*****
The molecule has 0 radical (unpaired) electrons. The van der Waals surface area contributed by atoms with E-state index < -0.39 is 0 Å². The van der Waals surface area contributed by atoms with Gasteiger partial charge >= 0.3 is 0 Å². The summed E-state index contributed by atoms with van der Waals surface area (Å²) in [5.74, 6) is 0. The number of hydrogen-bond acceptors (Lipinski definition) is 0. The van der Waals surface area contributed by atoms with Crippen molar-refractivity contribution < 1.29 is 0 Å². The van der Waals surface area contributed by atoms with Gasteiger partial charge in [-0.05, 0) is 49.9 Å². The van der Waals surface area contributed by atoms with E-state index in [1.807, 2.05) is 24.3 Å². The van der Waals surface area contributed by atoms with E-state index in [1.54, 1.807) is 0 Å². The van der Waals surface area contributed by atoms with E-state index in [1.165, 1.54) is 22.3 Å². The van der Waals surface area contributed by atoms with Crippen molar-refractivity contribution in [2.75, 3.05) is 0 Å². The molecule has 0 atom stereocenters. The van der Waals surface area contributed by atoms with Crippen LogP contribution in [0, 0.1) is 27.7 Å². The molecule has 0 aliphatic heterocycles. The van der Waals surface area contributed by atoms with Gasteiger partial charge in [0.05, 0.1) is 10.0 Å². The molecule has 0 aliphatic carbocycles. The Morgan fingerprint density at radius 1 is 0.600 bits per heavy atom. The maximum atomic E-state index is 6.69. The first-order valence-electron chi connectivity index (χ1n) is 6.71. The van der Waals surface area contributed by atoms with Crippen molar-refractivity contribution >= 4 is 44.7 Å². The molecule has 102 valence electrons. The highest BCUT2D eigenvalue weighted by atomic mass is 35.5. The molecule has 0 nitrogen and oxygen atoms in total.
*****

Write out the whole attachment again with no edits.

The molecule has 0 radical (unpaired) electrons. The van der Waals surface area contributed by atoms with E-state index < -0.39 is 0 Å². The van der Waals surface area contributed by atoms with Gasteiger partial charge >= 0.3 is 0 Å². The summed E-state index contributed by atoms with van der Waals surface area (Å²) in [5.74, 6) is 0. The number of hydrogen-bond acceptors (Lipinski definition) is 0. The van der Waals surface area contributed by atoms with Crippen molar-refractivity contribution < 1.29 is 0 Å². The van der Waals surface area contributed by atoms with Gasteiger partial charge in [-0.05, 0) is 49.9 Å². The van der Waals surface area contributed by atoms with E-state index in [1.807, 2.05) is 24.3 Å². The van der Waals surface area contributed by atoms with E-state index in [1.54, 1.807) is 0 Å². The van der Waals surface area contributed by atoms with E-state index in [1.165, 1.54) is 22.3 Å². The van der Waals surface area contributed by atoms with Crippen molar-refractivity contribution in [2.75, 3.05) is 0 Å². The molecule has 0 atom stereocenters. The van der Waals surface area contributed by atoms with Crippen LogP contribution in [0, 0.1) is 27.7 Å². The molecule has 0 aliphatic heterocycles. The van der Waals surface area contributed by atoms with Gasteiger partial charge in [0.05, 0.1) is 10.0 Å². The molecule has 0 aliphatic carbocycles. The Morgan fingerprint density at radius 1 is 0.600 bits per heavy atom. The maximum atomic E-state index is 6.69. The first-order valence-electron chi connectivity index (χ1n) is 6.71. The van der Waals surface area contributed by atoms with Crippen molar-refractivity contribution >= 4 is 44.7 Å². The molecule has 102 valence electrons. The highest BCUT2D eigenvalue weighted by atomic mass is 35.5. The molecule has 0 nitrogen and oxygen atoms in total.